Wine has been produced here at least since Roman times, and has seen many ups and downs in its quality and popularity since then, but it’s currently having something of a renaissance, not only in Spain, but also in other European markets. The English, in particular, have had a long love affair with sherry that dates back to Elizabethan times, when it was known as sack (probably from the Spanish verb sacar, meaning “to take out”) and was referred to by Shakespeare in several of his plays.

Almost all sherries are made from the palomino variety of grape, which is particularly well suited to the triangle’s light chalky soil, the albariza, though sweet dessert sherries may be made wholly or partly from Pedro Ximenez or Muscatel. After fermentation, the wine is fortified, and then may be aged under a layer of yeasts, called flor (making fino or manzanilla sherries), or exposed to the air (oloroso sherry), or both (amontillado and palo cortado sherries), in a system of barrels known as a solera, in which wines of different ages are blended together.

Different types of sherry from dry (left) to sweet (right)

Different types of sherry from dry (left) to sweet (right)

Most sherries are exceptionally dry, and are an excellent accompaniment to the famous Spanish hams and cheeses (and almost anything else!), and there is no gastronomic experience more quintessentially Spanish than sitting in a traditional style bar somewhere in southern Spain, eating jamon with a manzanillo or fino sherry. If you haven’t tried it yet, put it on your to-do list immediately.

If you’re already an aficionado, or just interested in wines, you might like to take a day trip to Jerez, and tour one of sherry bodegas, where you can learn more about how it’s made and some of the traditions that have grown up around it. You can find a list of bodegas that give tours through the Jerez Tourism board.

Seville | Other Spring Fairs

Seville’s famous Feria de Abril has come and gone for another year but in case you missed it here are three more upcoming fairs that you can visit from Seville.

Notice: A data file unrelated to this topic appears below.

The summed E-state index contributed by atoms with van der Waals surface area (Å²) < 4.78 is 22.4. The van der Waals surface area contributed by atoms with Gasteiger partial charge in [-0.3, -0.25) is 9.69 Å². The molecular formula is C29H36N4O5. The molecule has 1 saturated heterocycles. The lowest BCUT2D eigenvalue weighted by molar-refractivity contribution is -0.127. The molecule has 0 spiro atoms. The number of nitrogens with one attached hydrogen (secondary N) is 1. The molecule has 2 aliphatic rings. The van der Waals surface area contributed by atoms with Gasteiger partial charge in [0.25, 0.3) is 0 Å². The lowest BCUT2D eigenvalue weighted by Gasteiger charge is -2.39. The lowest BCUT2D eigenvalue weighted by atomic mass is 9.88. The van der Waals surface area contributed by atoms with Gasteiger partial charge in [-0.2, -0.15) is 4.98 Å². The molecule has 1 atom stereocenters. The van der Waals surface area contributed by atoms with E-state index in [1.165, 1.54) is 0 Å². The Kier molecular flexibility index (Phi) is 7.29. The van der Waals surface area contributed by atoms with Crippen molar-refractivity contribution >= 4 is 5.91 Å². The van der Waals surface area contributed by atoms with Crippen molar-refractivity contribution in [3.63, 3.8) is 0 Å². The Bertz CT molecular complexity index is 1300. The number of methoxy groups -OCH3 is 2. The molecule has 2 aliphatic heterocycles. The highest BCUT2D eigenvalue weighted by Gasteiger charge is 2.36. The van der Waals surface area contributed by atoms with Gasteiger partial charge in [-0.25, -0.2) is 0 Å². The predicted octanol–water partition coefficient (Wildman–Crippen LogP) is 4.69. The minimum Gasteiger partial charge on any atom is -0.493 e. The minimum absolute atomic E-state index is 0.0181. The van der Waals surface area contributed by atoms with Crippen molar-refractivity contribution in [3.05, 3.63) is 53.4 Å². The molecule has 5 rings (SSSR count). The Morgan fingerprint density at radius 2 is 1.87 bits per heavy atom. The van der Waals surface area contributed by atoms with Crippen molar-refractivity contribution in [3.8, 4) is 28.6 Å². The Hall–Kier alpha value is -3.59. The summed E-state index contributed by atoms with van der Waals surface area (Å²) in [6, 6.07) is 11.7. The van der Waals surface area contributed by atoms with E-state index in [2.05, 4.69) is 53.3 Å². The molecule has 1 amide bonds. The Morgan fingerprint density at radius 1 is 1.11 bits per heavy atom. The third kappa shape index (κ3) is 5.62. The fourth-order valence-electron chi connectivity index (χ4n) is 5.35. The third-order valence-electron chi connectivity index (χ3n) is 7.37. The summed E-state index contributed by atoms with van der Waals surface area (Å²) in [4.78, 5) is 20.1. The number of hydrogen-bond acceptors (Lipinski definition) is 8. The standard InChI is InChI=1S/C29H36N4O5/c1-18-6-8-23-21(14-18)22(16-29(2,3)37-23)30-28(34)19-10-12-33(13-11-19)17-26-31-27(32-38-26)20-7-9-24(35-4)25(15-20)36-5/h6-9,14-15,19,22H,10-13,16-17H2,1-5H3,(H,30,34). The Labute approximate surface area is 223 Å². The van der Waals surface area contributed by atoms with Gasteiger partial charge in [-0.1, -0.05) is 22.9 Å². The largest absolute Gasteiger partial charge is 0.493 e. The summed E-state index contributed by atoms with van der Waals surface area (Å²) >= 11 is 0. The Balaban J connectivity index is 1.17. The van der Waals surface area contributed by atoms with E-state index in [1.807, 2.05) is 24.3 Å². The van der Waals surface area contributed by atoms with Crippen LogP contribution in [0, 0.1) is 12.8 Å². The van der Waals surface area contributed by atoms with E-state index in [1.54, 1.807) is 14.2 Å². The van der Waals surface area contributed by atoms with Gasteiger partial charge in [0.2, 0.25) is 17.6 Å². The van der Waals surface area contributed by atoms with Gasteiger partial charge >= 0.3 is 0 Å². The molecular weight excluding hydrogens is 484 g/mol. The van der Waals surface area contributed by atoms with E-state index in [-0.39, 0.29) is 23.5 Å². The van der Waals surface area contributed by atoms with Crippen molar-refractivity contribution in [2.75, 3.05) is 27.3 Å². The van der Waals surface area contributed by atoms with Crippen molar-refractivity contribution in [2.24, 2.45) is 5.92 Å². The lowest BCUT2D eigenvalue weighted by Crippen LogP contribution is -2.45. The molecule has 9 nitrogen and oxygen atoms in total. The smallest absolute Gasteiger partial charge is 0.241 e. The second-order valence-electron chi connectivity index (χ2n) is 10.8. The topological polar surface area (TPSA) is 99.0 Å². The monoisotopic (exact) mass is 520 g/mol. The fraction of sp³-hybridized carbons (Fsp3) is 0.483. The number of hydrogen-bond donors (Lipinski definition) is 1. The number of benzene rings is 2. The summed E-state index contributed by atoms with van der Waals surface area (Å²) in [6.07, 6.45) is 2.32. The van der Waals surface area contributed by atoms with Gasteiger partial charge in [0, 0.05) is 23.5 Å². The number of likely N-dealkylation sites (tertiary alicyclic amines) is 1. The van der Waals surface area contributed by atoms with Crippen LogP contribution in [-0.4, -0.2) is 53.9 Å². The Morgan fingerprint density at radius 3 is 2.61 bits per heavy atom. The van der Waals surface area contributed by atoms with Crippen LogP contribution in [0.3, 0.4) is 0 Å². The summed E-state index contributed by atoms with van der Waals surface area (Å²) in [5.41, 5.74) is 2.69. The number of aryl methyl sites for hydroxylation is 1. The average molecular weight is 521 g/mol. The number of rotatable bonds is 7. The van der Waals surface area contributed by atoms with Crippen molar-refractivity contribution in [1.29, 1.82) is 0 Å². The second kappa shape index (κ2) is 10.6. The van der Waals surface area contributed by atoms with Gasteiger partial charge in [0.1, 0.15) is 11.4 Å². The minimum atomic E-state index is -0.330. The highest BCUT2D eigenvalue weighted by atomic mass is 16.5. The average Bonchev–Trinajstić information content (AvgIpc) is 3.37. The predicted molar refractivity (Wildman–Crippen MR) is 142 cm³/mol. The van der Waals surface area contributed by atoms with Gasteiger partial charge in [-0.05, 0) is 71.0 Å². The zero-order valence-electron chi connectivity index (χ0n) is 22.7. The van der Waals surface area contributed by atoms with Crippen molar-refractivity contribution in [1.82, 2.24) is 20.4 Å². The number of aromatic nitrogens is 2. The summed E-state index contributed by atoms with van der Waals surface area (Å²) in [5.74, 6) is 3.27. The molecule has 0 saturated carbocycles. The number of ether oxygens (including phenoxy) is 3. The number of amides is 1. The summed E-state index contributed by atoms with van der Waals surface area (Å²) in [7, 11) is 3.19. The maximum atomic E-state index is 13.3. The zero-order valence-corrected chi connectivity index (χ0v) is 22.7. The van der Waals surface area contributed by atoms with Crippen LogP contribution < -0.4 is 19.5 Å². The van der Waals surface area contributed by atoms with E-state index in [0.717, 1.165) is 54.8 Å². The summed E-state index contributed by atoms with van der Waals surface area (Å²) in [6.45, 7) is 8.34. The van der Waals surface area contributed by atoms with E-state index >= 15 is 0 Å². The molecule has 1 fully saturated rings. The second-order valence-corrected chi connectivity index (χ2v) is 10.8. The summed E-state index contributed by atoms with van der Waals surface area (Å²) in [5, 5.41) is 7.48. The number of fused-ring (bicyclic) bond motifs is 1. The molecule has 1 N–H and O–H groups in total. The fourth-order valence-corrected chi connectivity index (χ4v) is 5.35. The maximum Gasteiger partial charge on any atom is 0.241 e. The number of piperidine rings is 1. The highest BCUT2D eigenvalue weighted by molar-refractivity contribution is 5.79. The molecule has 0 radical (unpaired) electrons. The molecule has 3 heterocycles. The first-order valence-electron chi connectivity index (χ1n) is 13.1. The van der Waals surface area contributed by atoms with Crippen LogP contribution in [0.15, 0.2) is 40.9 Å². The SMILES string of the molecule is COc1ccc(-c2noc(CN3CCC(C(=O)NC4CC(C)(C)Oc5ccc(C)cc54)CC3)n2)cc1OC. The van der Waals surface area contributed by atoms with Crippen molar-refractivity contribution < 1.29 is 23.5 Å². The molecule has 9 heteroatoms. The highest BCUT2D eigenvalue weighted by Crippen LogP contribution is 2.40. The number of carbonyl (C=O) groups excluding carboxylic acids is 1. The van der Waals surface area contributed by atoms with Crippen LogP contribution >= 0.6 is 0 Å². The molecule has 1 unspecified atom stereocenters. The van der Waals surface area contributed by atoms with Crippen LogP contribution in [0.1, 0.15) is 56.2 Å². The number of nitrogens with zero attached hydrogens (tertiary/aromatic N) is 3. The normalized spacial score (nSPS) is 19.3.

jerez feria

Puerto de Santa Maria
Puerto de Santa Maria’s Spring Fair and Festival of Fine Wine got under way yesterday (24 April) and finishes on Monday.  This cosy coastal town is at one corner of Andalucia’s “Sherry Triangle”, and although this is a relatively small and local fair, it incorporates  a festival to celebrate the first fruits of the new year, as well as the usual horses and carriages, casetas and a funfair.

The Jerez Horse Fair (Feria del Caballo) takes place in the Parque González Hontoria between 6 May and 12 May 2013. Of all the fairs, Jerez has maintained most closely the atmosphere of a “horse fair”, so if you’re really into horses this is the one for you. It’s also a very open fair – almost all the casetas are public, rather than private as they are in Seville, and because it’s in a park, rather than a “fairground”, it’s also surprisingly pretty. There’s a short bullfighting festival from the 9th to 11th, horse shows, a funfair for the kids, and as you would expect, plenty of sherry for the grown-ups.

cordoba feriaCórdoba
The Feria de Córdoba runs from May 25 to June 1 on the municipal fairground, near the river to the east of the Mezquita. There is all the usual things to do, with horses and carriages by day, a funfair and impromptu Sevillanas. Although most of the casetas are privately owned the public are allowed in, so it’s less cliquey and exclusive than the Seville fair, and so more fun for visitors. And the larger casetas even have air-conditioning!


All three fairs are easy and comfortable to get to as a day trip by train, but if you want to watch the opening and closing firework displays, or sample the night life into the wee hours of the morning, you’ll need an overnight stay.